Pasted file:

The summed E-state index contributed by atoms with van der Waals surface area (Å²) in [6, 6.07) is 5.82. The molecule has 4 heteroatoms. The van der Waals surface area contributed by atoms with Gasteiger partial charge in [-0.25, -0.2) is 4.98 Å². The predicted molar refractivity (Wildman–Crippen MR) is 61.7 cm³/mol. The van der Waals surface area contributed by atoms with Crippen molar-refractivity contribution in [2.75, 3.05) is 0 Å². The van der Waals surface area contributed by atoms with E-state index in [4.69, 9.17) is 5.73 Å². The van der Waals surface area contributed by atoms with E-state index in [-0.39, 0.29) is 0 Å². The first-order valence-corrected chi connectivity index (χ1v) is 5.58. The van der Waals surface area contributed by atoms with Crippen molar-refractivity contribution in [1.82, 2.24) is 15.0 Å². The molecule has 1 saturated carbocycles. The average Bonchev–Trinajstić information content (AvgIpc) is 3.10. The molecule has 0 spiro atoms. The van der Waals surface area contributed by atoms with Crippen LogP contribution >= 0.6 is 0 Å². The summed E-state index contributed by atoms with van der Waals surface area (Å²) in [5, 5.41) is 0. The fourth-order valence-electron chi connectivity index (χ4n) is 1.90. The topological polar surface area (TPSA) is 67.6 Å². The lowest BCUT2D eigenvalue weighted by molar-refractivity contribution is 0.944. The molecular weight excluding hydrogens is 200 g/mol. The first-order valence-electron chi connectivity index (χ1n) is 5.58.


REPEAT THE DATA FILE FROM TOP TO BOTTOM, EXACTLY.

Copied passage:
The summed E-state index contributed by atoms with van der Waals surface area (Å²) in [6, 6.07) is 5.82. The molecule has 4 heteroatoms. The van der Waals surface area contributed by atoms with Gasteiger partial charge in [-0.25, -0.2) is 4.98 Å². The predicted molar refractivity (Wildman–Crippen MR) is 61.7 cm³/mol. The van der Waals surface area contributed by atoms with Crippen molar-refractivity contribution in [2.75, 3.05) is 0 Å². The van der Waals surface area contributed by atoms with E-state index in [4.69, 9.17) is 5.73 Å². The van der Waals surface area contributed by atoms with E-state index in [-0.39, 0.29) is 0 Å². The first-order valence-corrected chi connectivity index (χ1v) is 5.58. The van der Waals surface area contributed by atoms with Crippen molar-refractivity contribution in [1.82, 2.24) is 15.0 Å². The molecule has 1 saturated carbocycles. The average Bonchev–Trinajstić information content (AvgIpc) is 3.10. The molecule has 0 spiro atoms. The van der Waals surface area contributed by atoms with Crippen LogP contribution >= 0.6 is 0 Å². The summed E-state index contributed by atoms with van der Waals surface area (Å²) in [5, 5.41) is 0. The fourth-order valence-electron chi connectivity index (χ4n) is 1.90. The topological polar surface area (TPSA) is 67.6 Å². The lowest BCUT2D eigenvalue weighted by molar-refractivity contribution is 0.944. The molecular weight excluding hydrogens is 200 g/mol. The first-order valence-electron chi connectivity index (χ1n) is 5.58.